‘Forgotten’ Lord Mayor highlighted burning of Cork in US, says academic

Donal Óg O Callaghan played vital role in garnering support for Irish independence

About to testify before the American Commission on Conditions in Ireland (left to right) - Tom Nolan, Donal Óg O Callaghan, Senator George W Norris, Peter MacSwiney and Jeremiah Dempsey, Washington, in January 1921. Photograph: Forgotten Lord Mayor; original source: Library of US Congress.

About to testify before the American Commission on Conditions in Ireland (left to right) - Tom Nolan, Donal Óg O Callaghan, Senator George W Norris, Peter MacSwiney and Jeremiah Dempsey, Washington, in January 1921. Photograph: Forgotten Lord Mayor; original source: Library of US Congress.

 

Following in the steps of Cork’s martyred Lord Mayors, Tomás MacCurtain and Terence MacSwiney was no easy task but Donal Óg O’Callaghan rose to the challenge and never more so than in the aftermath of the Burning of Cork 100 years ago this weekend, according to a leading academic.

Dr Aodh Quinlivan of the Department of Government and Politics at UCC has published his study of O’Callaghan entitled, “Forgotten Lord Mayor - Donal Óg O’Callaghan 1920-1924” in which he charts how O’Callaghan was chosen to succeed MacSwiney as Lord Mayor of Cork in November 1920.

O Callaghan grew up on Peacock Lane on Cork’s northside and like Mac Curtain and Mac Swiney, he attended the North Monastery - he was reared in a strong Republican tradition and was involved in the Ancient Order of Hibernians, the Gaelic League, the IRB, the Irish Volunteers and Sinn Féin.

“He was very disappointed at the failure of the Cork Volunteers to participate in the 1916 Easter Rising but he helped revive the fortunes of Sinn Féin in Cork city in the following years though, unlike MacCurtain and MacSwiney, he did not contest the local municipal elections of January 1920.”

Dr Quinlivan explained that O’Callaghan won a seat on Cork Corporation through an uncontested by-election in March 1920 but just eight days after his first Corporation meeting, the newly elected Lord Mayor of Cork, Tomás Mac Curtain was murdered in his home in Blackpool by a group of RIC men.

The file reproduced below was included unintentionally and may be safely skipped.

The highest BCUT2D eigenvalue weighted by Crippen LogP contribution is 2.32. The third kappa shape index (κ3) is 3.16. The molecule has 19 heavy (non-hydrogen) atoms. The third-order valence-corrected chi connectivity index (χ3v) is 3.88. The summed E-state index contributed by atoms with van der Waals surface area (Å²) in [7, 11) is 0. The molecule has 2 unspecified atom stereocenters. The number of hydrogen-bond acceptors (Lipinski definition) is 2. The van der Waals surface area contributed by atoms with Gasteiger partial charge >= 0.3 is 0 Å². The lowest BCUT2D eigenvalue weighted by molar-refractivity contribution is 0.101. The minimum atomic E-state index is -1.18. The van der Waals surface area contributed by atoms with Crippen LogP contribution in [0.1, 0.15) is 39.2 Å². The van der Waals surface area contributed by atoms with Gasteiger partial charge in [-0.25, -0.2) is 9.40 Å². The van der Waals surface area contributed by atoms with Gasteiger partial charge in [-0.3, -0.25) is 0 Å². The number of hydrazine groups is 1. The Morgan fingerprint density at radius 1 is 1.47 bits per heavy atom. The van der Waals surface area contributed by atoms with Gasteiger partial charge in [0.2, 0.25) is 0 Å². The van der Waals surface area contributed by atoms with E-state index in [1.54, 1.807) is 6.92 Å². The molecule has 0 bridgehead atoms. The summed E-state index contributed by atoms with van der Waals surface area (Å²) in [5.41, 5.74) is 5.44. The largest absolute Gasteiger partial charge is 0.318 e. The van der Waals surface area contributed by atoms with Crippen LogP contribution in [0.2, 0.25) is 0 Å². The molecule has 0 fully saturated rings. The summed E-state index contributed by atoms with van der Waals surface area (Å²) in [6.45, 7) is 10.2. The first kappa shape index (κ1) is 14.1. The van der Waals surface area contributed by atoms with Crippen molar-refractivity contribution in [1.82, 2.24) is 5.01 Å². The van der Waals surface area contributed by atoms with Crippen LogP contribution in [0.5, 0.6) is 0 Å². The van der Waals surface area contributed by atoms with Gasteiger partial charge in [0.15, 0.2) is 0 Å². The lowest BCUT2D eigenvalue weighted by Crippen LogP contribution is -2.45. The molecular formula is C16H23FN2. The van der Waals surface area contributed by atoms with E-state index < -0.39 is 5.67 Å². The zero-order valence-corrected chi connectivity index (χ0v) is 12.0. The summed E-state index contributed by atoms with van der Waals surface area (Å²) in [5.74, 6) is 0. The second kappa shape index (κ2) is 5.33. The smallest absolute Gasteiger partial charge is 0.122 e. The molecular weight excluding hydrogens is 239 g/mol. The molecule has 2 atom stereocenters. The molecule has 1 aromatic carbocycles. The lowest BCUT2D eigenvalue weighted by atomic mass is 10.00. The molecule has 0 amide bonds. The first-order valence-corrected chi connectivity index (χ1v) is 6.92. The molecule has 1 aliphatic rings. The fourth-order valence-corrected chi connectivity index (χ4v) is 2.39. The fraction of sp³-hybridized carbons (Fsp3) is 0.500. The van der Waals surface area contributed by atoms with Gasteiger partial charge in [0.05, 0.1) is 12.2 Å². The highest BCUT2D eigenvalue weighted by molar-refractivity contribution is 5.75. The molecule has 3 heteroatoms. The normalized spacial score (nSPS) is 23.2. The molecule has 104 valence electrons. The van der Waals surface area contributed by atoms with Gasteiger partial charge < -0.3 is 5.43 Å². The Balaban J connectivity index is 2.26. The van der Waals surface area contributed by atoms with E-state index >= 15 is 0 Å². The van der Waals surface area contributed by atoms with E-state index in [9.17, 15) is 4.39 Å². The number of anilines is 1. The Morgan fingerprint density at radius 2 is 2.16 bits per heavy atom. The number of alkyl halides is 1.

Also elected in a by-election to Cork County Council in June 1920, O’Callaghan deputised on Cork Corporation for Mac Curtain’s successor as Lord Mayor, Terence Mac Swiney when he was arrested by the British in August 1920 and went on hunger strike in protest.

Dr Quinlivan said that O’Callaghan, a close friend of both MacCurtain and MacSwiney, provided strong leadership in Cork upon his election as Lord Mayor, following Mac Swiney’s death in Brixton Prison on October 25th 1920 after 74 days on hunger strike.

He said that O’Callaghan issued a statement mourning the death of MacSwiney: “The Republican hold on the Municipal Chair of Cork ceases only when the last Republican in Cork has followed Tomás MacCurtain and Terence MacSwiney into the grave. Death will not terrorise us”.

According to Dr Quinlivan, O’Callaghan was just five weeks in office when drunken Auxiliaries went on the rampage in Cork on the night of December 11th/12th, setting fire to the heart of the city and causing £20 million worth of damage in retaliation for an IRA ambush near Dillon’s Cross.

“He walked with Sinn Féin TD, Liam de Roiste through the rubble of Cork on the morning after, which led de Roiste to write that Cork had suffered “a night of terror and destruction” when so much of the city were destroyed and what was left was “a scene of desolation and frightfulness.

Fearful for O’Callaghan’s safety, de Roiste organised later in December for O’Callaghan to be smuggled aboard the ship, West Cannon to the United States where he quickly made an impact as a witness to what had happened in Cork when the city was burnt by Auxiliaries, said Dr Quinlivan.

“It was in America that O’Callaghan really shone - he gave evidence before the US Commission on Conditions in Ireland and most of that was about the burning of Cork, which he very definitively blamed on the Crown Forces in Ireland and he proved very much a star witness.

“He gave evidence over two days and he was greatly praised, particularly in terms of how well prepared he was because he came with masses of paperwork, by the chairman of the Commission, Levi Hollingsworth Wood who was very impressed with him and his evidence,” said Dr Quinlivan.

“And that’s reflected in the Commission’s report which was published in Washington in 1921 - the Commission obviously summarised the evidence and testimony that was provided by people but they more or less reproduced O’Callaghan’s testimony in total.

“The Commission generated a lot of newspaper headlines particularly in the US and while the British side rubbished it because it was a pretty one sided affair, it did build up support and certainly hardened opinion in the US for the cause of Irish freedom and O’Callaghan was central to that.”

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